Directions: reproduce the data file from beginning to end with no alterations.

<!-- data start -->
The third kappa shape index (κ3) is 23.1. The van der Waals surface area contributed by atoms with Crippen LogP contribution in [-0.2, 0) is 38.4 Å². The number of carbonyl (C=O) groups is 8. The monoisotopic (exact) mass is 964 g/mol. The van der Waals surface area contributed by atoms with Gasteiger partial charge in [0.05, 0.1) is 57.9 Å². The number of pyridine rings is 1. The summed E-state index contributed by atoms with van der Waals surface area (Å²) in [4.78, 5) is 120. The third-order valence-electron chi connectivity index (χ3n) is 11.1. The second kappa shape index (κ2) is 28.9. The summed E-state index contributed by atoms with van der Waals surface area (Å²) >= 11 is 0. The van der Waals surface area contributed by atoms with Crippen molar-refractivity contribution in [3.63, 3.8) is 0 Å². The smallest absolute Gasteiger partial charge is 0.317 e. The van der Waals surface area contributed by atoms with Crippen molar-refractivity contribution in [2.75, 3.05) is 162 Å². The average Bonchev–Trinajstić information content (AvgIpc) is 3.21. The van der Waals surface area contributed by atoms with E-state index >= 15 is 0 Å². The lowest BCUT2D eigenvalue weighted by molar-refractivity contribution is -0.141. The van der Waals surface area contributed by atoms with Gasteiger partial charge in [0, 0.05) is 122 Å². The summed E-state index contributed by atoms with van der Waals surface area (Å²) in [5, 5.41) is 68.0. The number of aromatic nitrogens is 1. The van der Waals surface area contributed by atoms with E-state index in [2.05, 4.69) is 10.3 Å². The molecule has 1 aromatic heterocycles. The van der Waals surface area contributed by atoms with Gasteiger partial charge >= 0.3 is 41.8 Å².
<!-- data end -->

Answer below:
The third kappa shape index (κ3) is 23.1. The van der Waals surface area contributed by atoms with Crippen LogP contribution in [-0.2, 0) is 38.4 Å². The number of carbonyl (C=O) groups is 8. The monoisotopic (exact) mass is 964 g/mol. The van der Waals surface area contributed by atoms with Gasteiger partial charge in [0.05, 0.1) is 57.9 Å². The number of pyridine rings is 1. The summed E-state index contributed by atoms with van der Waals surface area (Å²) in [4.78, 5) is 120. The third-order valence-electron chi connectivity index (χ3n) is 11.1. The second kappa shape index (κ2) is 28.9. The summed E-state index contributed by atoms with van der Waals surface area (Å²) >= 11 is 0. The van der Waals surface area contributed by atoms with Crippen molar-refractivity contribution in [3.63, 3.8) is 0 Å². The smallest absolute Gasteiger partial charge is 0.317 e. The van der Waals surface area contributed by atoms with Crippen molar-refractivity contribution in [2.75, 3.05) is 162 Å². The average Bonchev–Trinajstić information content (AvgIpc) is 3.21. The van der Waals surface area contributed by atoms with E-state index >= 15 is 0 Å². The lowest BCUT2D eigenvalue weighted by molar-refractivity contribution is -0.141. The van der Waals surface area contributed by atoms with Gasteiger partial charge in [0, 0.05) is 122 Å². The summed E-state index contributed by atoms with van der Waals surface area (Å²) in [5, 5.41) is 68.0. The number of aromatic nitrogens is 1. The van der Waals surface area contributed by atoms with E-state index in [2.05, 4.69) is 10.3 Å². The molecule has 1 aromatic heterocycles. The van der Waals surface area contributed by atoms with Gasteiger partial charge >= 0.3 is 41.8 Å².